While the Vatican has never retreated from this new teaching publicly, in reality Middle East branches of all churches — Roman Catholic, Protestant, Orthodox and others — were shaken by the vehemence of the response of Eastern Churches and have pursued a policy of avoidance of friction with them by refraining from bringing public notice to the doctrines promulgated by this encyclical. Similarly, in the interest of "fraternity" with Middle Eastern churches, the World Council of Churches has played down the significance of these official statements of the Roman Catholic church.

Meanwhile, as "world opinion" becomes increasingly hostile to Israel and as leaders of opinion in our part of the world learn new ways of incorporating the insights of the Muslim victims of the Crusaders and the Jews into their purportedly "secular" analyses, the leaders of the Eastern Churches have become bolder in their anti-Judaic expression and are allowing the age-old, primitive hatred of the Jews to surge to the surface. Christians of the Middle East now routinely echo the indictment against the Jews as habitual haters of God, as haters of Humanity, and as sons of pigs and monkeys that Muslims draw from the Qu'ran and the Hadith of the Prophet.


ALMOST ALONE AS A SERIOUS and informed analysis of this phenomenon is a recent article, written for the Jerusalem Post Christian Edition by a young intern in the Middle East Forum, a student at Oxford University, Aymenn Jawad ("Middle East Christians and anti-Semitism." Jerusalem Post Christian Edition, September 2011, Jawad takes note of the increasing jeopardy faced by Christians in Arab lands, and he asks why the world seems not to notice that extirpation of the Christians from that region is being prepared just as the extirpation of the Jews was prepared and then accomplished after 1949. The spirit of this campaign has found expression over recent years in a motto, "First, the Saturday People, then the Sunday People" (which, being translated means, Kill the Jews first, then the Christians) which appears on walls everywhere in the Middle East, and is even found in the Arab quarters of the Old City of Jerusalem. (See "First the Saturday People (Kill the Jews first, Then the Christians)", Israel National News, September 15, 2003,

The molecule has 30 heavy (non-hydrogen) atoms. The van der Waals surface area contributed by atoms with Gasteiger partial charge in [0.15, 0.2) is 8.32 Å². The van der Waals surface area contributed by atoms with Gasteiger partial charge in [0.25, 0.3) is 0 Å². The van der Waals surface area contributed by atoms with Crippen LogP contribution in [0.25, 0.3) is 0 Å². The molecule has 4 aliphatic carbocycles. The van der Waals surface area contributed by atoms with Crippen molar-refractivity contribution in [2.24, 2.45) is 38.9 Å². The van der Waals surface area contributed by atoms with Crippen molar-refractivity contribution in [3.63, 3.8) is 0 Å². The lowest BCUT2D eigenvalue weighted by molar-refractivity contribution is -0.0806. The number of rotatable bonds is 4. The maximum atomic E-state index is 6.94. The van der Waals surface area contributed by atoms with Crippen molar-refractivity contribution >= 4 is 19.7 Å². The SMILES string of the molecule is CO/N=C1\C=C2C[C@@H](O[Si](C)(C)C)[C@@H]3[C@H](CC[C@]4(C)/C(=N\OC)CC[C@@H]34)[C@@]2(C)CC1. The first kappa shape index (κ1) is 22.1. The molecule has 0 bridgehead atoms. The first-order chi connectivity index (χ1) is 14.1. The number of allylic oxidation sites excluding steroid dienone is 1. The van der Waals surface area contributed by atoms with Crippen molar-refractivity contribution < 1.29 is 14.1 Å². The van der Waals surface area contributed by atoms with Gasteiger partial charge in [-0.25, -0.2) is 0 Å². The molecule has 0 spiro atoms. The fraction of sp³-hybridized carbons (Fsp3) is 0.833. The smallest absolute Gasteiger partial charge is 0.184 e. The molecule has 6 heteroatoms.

Given this pending threat of liquidation closing in on both Jews and Christians living in the Middle East, solidarity of Christians with Jews everywhere ought to be advancing. Instead, as Jawad reports, the principal spokesmen for all the local churches are involved in some kind of contest to prove which is the most hostile to Zionism. George Saliba, the Syrian Orthodox Bishop of Lebanon, says, in an interview on al-Dunya TV that "the source ... behind all these movements [coming out of the Arab Spring] in the Arab world is nothing other than Zionism... deeply rooted in Judaism." For insight on this matter, he refers his audience to The Protocols of the Elders of Zionism. Melkite Greek Patriarch Gregory III Latham recalls the mob attack upon the Syrian Catholic Church of Baghdad and other terrorist attacks against the Christians of Iraq and attributes them to "a Zionist conspiracy against Islam." In fact, he says, "all of this behavior has nothing to do with Islam... but it is actually a conspiracy planned by Zionism ... and it aims at undermining and giving a bad image of Islam."

The voices of many churchmen and many politicians in our part of the world have been raised in condemnation of violence against the dwindling Coptic Christian minority of Egypt, which has not abated but has in fact grown during the Arab Spring. It is therefore disappointing to find official spokesmen for that church trying to persuade their Egyptian neighbors that it is all the work of the Masons and the Jews. The Coptic Pope, Shenouda III, has denounced Western churches for following the guidance of Nostra Aetate and seeking "reconciliation" with the irredeemable Jews. He reminds countrymen that the Jews were "Christ-killers ... because the New Testament says they are." This refusal of the Western Churches to keep alive the indictment against the Jews is, in the opinion of the Eastern Churches, the cause of all present woes in the Eastern churches; Nostra Aetate and the policy of reconciliation with the Jews has given the Jews license to take up with impunity their eternal task of liquidating Christians everywhere.

Leaders of the Western churches must tell their Arab brethren up front that a fundamental condition for lending their assistance to the beleaguered Christians of the Middle East — the Assyrians, the Copts, the Nestorians, the Chaldeans, and the others — is that they must desist from their anti-semitic, anti-Zionist rhetoric. They must get their heads out of the Protocols and address with candor the menace of militant Islam. Surely it is clear that if the Saturday people and the Sunday people do not hang together, they will hang separately — and soon.


Paul Charles Merkley is a professor emeritus in history, Carleton University, and the author of "The Politics of Christian Zionism, 1891-1948." His latest book is "Those That Bless You I Will Bless: Christian Zionism in Historical Perspective (Mantua Books, Brantford, Ontario, December 5, 2011). He writes on the history of Christian interest in Israel and in Zionism.

go back_________________________End of Story___________________________Return